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A vibrant Seattle through transportation excellence Interim Director, Goran Sparrman

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Curb Ramps

Side view of pedestrian curb ramp
Frontal view of pedestrian curb ramp

The SDOT pedestrian program installs curb ramps (also known as wheelchair ramps) at intersections to create a barrier-free environment for everyone when crossing streets that have curbs and sidewalks.

SDOT installs curb ramps following federal accessibility guidelines established by the Americans with Disabilities Act (ADA). Under current standards, curb ramps are required to be wholly contained within a marked crosswalk and must include detectable warnings so that pedestrians can easily determine the boundary between the sidewalk and the street.

The standard design requirement for detectable warnings on curb ramps is known as a "truncated dome." Truncated domes are small, flattened domes that provide a surface that is distinguishable underfoot and by cane, and they are closely spaced so that pedestrians can maintain stability. The color of the domes also contrasts with the surrounding pedestrian ramp to provide a visual cue for low-vision pedestrians.

As you walk around Seattle, however, you may see different styles of curb ramps. These differences reflect changes in the federal guidelines over the years. Some older curb ramps, for example, are located outside of the crosswalk area and may not have the truncated domes. The ADA Accessibility Guidelines, however, require that municipalities and states bring any projects that involve alterations to existing ramps up to the current standards. As a result, these curb ramps will be increasingly less common over time.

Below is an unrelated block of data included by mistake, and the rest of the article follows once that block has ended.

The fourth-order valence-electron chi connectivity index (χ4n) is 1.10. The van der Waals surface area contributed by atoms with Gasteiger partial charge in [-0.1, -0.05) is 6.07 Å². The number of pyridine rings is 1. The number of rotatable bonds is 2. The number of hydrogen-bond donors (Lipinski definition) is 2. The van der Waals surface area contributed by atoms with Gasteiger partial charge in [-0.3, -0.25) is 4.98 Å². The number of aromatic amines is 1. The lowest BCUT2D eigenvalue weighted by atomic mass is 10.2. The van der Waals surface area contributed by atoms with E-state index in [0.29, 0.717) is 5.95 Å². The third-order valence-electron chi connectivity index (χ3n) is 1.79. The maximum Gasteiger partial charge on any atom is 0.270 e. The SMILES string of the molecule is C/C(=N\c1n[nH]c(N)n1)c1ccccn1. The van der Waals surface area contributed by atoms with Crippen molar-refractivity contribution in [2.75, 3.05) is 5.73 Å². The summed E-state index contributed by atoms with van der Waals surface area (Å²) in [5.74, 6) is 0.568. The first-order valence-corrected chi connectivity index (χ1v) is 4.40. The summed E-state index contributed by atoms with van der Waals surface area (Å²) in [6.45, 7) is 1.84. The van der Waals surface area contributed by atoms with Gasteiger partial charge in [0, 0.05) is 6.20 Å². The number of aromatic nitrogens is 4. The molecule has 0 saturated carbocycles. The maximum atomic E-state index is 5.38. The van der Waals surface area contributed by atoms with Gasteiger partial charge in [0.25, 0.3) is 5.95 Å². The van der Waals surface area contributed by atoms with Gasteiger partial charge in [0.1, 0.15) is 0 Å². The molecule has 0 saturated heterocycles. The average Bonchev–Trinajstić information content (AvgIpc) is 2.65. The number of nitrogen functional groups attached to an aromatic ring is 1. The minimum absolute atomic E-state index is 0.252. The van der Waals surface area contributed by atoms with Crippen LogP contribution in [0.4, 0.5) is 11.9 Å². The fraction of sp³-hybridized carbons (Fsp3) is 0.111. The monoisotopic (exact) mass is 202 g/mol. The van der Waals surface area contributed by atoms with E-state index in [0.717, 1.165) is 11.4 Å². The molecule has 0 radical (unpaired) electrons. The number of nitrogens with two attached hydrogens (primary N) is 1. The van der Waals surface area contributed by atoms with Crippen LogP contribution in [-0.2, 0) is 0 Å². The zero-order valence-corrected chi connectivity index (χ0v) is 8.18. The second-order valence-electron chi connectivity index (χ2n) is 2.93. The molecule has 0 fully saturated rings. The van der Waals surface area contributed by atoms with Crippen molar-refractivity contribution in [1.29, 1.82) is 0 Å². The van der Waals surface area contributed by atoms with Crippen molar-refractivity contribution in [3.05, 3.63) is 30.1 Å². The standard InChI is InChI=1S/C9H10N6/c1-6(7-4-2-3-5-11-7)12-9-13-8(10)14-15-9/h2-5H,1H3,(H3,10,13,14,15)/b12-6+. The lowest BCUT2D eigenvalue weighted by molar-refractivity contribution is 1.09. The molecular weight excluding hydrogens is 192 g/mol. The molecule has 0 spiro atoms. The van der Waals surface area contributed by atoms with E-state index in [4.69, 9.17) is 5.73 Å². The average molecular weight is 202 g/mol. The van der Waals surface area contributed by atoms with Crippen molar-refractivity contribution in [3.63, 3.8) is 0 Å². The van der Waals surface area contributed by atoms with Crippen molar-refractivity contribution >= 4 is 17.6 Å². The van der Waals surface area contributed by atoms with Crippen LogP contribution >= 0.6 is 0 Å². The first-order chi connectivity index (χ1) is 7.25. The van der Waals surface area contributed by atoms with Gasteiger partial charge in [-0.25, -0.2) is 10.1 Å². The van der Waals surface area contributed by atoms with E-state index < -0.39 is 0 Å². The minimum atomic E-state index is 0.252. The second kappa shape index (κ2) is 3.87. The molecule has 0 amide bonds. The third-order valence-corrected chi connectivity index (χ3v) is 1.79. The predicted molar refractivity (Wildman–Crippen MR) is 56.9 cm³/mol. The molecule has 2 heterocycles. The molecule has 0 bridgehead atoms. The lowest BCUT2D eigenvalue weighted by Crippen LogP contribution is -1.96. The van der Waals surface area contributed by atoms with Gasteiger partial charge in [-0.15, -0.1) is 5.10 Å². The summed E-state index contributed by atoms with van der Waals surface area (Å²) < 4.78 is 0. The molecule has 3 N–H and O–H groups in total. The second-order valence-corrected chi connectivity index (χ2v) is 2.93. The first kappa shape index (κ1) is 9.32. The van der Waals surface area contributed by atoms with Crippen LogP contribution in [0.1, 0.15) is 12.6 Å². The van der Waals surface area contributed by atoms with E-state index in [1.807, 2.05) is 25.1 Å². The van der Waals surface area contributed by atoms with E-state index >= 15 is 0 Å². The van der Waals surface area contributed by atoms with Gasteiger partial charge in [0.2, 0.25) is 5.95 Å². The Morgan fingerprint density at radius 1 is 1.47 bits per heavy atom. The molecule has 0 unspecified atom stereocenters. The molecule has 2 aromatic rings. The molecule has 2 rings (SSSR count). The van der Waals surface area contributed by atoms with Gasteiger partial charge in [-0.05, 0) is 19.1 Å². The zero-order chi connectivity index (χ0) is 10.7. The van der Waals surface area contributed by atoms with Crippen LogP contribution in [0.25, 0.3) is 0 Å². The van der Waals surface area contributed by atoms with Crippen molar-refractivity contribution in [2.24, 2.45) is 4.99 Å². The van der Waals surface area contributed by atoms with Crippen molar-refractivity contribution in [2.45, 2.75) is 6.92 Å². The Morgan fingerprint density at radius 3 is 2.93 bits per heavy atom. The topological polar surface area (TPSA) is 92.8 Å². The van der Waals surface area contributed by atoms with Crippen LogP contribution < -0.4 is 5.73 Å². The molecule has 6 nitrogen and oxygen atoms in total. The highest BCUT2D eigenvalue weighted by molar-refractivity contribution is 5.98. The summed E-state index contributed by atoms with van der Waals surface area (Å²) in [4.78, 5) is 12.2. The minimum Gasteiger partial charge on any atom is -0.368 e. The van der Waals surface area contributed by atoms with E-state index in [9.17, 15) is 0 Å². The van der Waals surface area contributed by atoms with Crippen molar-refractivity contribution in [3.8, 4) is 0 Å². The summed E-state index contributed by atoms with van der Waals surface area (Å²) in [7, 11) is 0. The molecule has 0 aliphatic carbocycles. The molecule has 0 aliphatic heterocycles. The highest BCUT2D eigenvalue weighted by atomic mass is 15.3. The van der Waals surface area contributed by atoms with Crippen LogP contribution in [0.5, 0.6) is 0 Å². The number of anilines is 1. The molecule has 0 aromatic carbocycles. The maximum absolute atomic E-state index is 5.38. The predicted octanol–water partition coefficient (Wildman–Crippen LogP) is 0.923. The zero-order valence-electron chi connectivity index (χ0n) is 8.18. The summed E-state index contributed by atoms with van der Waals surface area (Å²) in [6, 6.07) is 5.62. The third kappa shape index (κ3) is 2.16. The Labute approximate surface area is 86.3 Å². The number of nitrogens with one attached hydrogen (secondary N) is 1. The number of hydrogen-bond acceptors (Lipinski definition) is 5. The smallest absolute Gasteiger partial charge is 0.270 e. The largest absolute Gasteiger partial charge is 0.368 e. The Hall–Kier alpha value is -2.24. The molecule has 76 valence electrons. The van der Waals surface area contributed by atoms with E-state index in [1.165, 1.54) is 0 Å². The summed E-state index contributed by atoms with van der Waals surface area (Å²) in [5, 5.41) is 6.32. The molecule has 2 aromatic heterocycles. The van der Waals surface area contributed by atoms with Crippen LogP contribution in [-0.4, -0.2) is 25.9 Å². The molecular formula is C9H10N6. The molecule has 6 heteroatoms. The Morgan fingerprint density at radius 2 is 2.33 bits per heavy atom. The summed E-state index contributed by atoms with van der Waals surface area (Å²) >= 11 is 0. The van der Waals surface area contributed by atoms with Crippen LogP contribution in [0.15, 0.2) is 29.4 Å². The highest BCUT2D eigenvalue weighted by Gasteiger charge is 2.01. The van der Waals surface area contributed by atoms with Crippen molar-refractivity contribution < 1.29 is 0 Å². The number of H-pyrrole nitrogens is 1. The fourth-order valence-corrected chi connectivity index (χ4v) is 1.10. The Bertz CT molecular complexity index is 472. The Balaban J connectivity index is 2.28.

The Seattle Department of Transportation (SDOT) will install curb ramps as soon as funding allows when requested by qualified individuals with disabilities at locations not otherwise scheduled for improvement. For example, SDOT is currently working to construct new curb ramps at the intersection of Lake City Way NE and NE 145th Street and near 50th Avenue S and S Ferdinand Street.

The program is not intended to address community concerns other than access for people with disabilities. Based on current funding it may take up to three years from the approval date for curb ramps to be installed.

Click here for more ADA information and to make a curb ramp request

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